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Tatas, CSN set for Corus duel

Calcutta, Jan. 21: With less than 10 days to go before the deadline for submitting revised bids for Anglo-Dutch steelmaker Corus, the stage seems set for an auction for the world’s eighth largest steel maker.

Neither contender — India’s Tata Steel nor Brazil’s Companhia Siderurgica Nacional (CSN) — has revealed its strategy. As of today, CSN has its nose ahead with a higher price bid (515 pence a share), but the Tatas are expected to come back into the game with a higher bid.

It could go down to the wire with CSN’s top management publicly vowing to acquire Corus at any cost and the Tatas equally determined to fight till the end.

On December 19 last year, the UK Takeover Panel had said an auction process would be initiated if “the competitive situation continues to exist shortly before January 30”.

The auction method — never used till now in UK’s rich, fable-ridden corporate history — will be employed if neither bidder chooses to leave the high-stakes table.

The Takeover Panel has said its executives will determine how the auction process should proceed. The exact auction process will be decided by the panel in consultation with Corus and the two bidders.

The Telegraph learns that if both bidders remain in the fray at the end of deadline, the Tatas and CSN could be given three more days after January 30 to make revised offers as part of the auction process.

John Bennett, head of corporate law at London-based law firm Berwin Leighton Paisner LLP, said, “The parties (Tata and CSN) will then typically be given the opportunity to revise their offers once only on Wednesday, January 31. If neither bidder does so, the auction procedure will end and no new or revised offers may be announced.”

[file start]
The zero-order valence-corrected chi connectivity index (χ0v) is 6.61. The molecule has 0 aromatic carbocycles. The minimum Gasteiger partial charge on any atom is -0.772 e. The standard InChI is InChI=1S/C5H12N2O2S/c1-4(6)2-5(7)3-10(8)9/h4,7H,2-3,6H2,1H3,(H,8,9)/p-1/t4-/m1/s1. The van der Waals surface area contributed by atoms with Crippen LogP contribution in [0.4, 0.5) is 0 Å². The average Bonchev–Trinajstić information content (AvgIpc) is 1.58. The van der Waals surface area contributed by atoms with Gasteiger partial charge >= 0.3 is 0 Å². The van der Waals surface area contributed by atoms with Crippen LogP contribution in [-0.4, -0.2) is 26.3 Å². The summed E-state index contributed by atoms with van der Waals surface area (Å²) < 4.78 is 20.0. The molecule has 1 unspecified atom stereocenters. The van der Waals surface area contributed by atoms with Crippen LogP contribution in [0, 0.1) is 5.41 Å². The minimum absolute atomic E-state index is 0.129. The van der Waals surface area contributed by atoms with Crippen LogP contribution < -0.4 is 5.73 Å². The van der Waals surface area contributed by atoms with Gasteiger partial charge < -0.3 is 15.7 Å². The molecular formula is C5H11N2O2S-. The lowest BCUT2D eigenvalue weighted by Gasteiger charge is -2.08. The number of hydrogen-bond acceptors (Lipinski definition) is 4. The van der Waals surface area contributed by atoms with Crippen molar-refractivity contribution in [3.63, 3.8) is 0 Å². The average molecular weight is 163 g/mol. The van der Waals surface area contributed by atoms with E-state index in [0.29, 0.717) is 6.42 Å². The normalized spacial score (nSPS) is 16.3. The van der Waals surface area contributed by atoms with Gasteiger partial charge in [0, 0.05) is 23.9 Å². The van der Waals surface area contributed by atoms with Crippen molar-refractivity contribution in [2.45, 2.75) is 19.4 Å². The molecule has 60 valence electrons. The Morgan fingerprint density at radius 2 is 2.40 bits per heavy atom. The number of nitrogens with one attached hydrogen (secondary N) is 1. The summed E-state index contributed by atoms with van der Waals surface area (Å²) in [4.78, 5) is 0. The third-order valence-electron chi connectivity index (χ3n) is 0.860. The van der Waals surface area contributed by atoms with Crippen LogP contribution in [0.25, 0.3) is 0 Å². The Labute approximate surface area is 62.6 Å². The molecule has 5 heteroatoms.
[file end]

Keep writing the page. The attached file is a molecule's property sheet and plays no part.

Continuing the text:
If either bidder announces a revised offer on Wednesday, each bidder will be given a further opportunity to announce a revised offer (once only) on Thursday, February 1. If either bidder announces a revised offer on Thursday, they will each typically be given one last chance to revise their offers on Friday, February 2.

But no new or revised offers will be permitted after that date.

Bennett reckons that the Takeover Panel may lay down a condition that any revised offer “must represent a minimum increase in the consideration offered by the relevant bidder”.

If two Corus management-backed schemes of arrangement remain on the table at the end of the auction procedure, the Corus board will typically recommend one of them and put this to the vote at the scheme meeting.

If this is approved, that will be the end of the matter and there will be no need for a meeting to decide on the second scheme.

“It is also possible for the board of Corus to put both schemes to the vote. But this would only arise in the unlikely event that the board did not make a recommendation because the offers are on exactly the same terms,” said Bennett.

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